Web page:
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HOW DO THEY DO IT?

Discussion in 'Modern foreign languages' started by claggytrev, Jan 11, 2011.

  1. Despite having recently retired, I still reflect on, and discuss with ex-colleagues, the difficulties facing those in state education. Hence I'm drawn to the TES forums.
    Much has been written in the MFL forum about the difficulties, problems and failures relating to foreign language teaching/learning. One question which constantly arises in my own discussions is "Why are the countries of Europe so much better than we are at learning a foreign language" (the accuracy of this question is rarely challenged!)?
    Can anyone explain why English is more successfully taught/learnt in countries such as Germany, Holland etc than are MFL in the UK?
    - Is it simply a case of motivation? Students abroad know that an inability to speak English is likely to hold them back in pursuing their chosen profession? They are, of course, surrounded - in the media, in the world of sport, music, business and technology - by English (or should that be American?). The same cannot be said of our students of French, German, Spanish etc.
    - Is it a question of time allocation? Many postings highlight this as a factor.
    - Is it the age at which learning of a foreign language begins? (One can only imagine the howls of protest from bored 14 year olds if they have to study our subject for longer!)
    - To what extent does a sound knowledge of one's mother tongue facilitate the learning of a foreign language? And the opposite of course!
    - Is it the case that 'a lack of rigour' in the curriculum of many secondary schools has a negative effect when pupils are called upon to apply themselves to the 'more demanding' subjects?
    And just <u>how</u> do foreign teachers teach English? What methods do they use? Are they 'book based'? Are they 'grammar based'? To what extent do they use and/or depend on ICT?
    On this very notice board, (19/12/10), there is an invitation for MFL teachers to attend seminars on 'The use of new technologies for language teaching in schools.' Is this a tacit confirmation that 'the old methods' are gone forever? A prerequisite for teaching/learning today seems to be 'fun activities', and new language courses all seem to have to include glossy, easy-on-the-eye pupils' books, along with suggestions for ICT etc. Is this really the way forward?
    Surely, the following extracts from replies to an earlier post (The teaching of MFL - 20/01/2010) have a simple logic, and an obvious merit.
    "From an international business point of view, what is needed are people with a good command of grammar, a wide vocabulary and decent pronunciation in an MFL" (JUBILEE 20/04/2010).
    "Although the emphasis in those days was on grammar and translation, what I learned was a solid foundation for communication... I knew how to construct accurate and quite complex sentences on paper before I went to Germany, and I could understand written German. I just needed more practice in transferring these skills to speaking and listening." - GROOVYGUZI 20/04/2010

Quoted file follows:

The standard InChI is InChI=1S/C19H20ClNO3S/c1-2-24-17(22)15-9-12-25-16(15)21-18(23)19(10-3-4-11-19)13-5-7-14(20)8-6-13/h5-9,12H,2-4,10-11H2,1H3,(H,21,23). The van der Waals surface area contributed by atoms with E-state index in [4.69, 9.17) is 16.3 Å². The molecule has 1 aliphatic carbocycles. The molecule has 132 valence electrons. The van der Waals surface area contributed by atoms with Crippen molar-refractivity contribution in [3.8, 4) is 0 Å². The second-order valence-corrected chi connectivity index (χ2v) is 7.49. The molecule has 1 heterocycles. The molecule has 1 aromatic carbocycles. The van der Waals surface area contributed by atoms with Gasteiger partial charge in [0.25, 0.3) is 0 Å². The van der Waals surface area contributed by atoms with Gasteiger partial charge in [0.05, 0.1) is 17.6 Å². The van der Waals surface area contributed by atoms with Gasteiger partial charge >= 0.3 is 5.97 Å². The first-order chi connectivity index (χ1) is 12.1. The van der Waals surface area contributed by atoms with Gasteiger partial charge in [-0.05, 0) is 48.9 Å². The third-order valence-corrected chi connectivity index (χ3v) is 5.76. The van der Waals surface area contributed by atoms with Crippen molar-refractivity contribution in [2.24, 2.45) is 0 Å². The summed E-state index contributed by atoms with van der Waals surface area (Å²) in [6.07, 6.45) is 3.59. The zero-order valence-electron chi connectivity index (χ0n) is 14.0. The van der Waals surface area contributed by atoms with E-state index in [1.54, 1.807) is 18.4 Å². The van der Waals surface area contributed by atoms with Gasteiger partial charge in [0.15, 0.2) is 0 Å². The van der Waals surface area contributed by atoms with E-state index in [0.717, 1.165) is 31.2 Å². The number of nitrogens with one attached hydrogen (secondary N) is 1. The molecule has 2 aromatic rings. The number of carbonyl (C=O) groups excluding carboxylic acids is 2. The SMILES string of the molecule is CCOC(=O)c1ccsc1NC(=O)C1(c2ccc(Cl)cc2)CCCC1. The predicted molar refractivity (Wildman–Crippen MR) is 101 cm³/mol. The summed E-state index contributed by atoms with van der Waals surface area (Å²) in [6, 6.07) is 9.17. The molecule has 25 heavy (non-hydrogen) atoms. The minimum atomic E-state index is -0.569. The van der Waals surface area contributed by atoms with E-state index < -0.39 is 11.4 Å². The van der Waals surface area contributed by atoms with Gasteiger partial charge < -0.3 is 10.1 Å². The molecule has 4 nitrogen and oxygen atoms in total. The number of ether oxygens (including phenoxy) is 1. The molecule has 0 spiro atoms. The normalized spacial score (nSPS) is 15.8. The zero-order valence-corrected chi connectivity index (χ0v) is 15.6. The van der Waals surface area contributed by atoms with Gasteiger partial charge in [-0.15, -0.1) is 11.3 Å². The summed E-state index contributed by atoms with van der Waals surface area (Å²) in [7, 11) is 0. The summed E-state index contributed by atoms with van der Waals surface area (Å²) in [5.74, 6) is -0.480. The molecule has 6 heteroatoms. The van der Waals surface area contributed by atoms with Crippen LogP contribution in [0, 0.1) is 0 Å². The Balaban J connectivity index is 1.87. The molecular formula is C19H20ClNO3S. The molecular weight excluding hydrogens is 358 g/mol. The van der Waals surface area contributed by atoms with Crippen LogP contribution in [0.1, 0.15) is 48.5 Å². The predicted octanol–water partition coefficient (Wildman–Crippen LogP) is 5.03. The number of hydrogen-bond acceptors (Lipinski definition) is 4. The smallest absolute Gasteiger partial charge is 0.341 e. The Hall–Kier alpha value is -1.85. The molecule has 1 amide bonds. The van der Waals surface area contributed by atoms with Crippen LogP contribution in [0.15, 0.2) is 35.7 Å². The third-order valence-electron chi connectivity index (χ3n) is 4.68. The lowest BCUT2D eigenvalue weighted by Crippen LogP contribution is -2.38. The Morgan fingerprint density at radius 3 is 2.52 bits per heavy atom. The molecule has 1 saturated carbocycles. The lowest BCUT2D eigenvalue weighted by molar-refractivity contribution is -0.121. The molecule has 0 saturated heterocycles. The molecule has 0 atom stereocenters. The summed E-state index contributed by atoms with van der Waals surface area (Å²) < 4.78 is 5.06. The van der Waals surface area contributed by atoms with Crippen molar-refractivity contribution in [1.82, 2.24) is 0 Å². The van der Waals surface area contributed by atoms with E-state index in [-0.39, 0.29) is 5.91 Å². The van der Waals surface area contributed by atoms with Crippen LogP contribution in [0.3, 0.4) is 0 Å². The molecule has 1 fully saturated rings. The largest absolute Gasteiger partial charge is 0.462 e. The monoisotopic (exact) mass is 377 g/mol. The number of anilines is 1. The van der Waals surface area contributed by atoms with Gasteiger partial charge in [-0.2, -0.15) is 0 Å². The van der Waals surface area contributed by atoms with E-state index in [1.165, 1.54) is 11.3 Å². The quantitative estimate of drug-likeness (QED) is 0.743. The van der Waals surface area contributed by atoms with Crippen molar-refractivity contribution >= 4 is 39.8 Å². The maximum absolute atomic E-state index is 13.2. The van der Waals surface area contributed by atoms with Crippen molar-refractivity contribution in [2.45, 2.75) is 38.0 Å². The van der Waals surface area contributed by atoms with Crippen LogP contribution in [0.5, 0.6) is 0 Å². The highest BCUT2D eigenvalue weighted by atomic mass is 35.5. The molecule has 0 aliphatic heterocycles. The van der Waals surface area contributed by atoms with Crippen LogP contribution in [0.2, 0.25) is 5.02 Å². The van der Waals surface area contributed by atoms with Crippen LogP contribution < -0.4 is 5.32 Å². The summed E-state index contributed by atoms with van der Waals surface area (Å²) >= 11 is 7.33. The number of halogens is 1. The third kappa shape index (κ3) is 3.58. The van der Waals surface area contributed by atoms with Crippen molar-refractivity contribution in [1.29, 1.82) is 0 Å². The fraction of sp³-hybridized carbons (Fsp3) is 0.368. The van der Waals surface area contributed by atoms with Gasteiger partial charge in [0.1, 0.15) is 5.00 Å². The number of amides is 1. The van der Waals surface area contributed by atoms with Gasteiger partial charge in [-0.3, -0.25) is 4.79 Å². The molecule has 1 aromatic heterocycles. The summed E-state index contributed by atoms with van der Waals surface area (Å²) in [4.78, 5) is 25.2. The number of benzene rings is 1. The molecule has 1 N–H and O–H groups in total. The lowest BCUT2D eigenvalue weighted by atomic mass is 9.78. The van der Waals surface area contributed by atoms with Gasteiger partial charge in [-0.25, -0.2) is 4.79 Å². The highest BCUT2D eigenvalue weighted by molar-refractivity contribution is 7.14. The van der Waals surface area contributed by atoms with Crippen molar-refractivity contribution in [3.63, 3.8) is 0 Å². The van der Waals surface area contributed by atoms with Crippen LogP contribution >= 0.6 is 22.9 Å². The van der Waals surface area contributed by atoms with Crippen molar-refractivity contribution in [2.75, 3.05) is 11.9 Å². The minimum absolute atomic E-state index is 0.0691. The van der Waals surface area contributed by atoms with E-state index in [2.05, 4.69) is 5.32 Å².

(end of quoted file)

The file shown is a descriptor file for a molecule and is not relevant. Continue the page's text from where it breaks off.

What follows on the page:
Any thoughts on this cri de coeur?
     
  2. HelenMyers

    HelenMyers New commenter

    A fairer comparison would between people teaching, say, French in Spain with those who teach French in the uK.
    This cuts through any argument about methodology. The issues are just as, if not more difficult in other countries. A talk by David Graddol made me feel much better when he plotted our success with langauges other than English against other countries' success in languages other than English.. here's what he was saying 5 years ago .. http://www.guardian.co.uk/theguardian/2005/apr/20/guardianweekly.guardianweekly11
    I think it's becoming more and more accepted that English will gradually become (and already is in some countries) more of a 'core skill' rather than a 'foreign language'. I'm just getting ready for a second trip to Norway where most TV programmes in English don't even bother with subtitles.
    I always try to appeal to people not to beat themselevs up about what 'we' are doing wrong. The context is totally different. That's not to say we should be complacent, and I think we have a great community of teachers who are always striving to find out what works for 'their' students in 'their' situation.
     
  3. Many thanks for your reply, and the information and advice. I enjoyed reading David Graddol's paper. I have also read a number of posts on related or similar topics (eg 'teaching in the TL'), and I realise that despite my experience, I am not really sure how 'immersion teaching' works: to what extent does immersion preclude or exclude actual (formal) teaching?
    I acknowledge all you say about the position of English in European schools, but I am still curious about the methods employed: I imagine that oral skills are regarded as most important, but to repeat my earlier question, are they rooted in book based and/or grammar based teaching?
    PS As a consequence of TL teaching, I remember attending numerous seminars on TL testing: we had to devise questions and answers in the TL, and I recall many of them being simplistic and/or artificial (eg where guessing or deduction could easily produce a correct answer). I was unconvinced, and even now, I am of the opinion that to test a student's comprehension accurately and fully, the mother tongue should be used.
     

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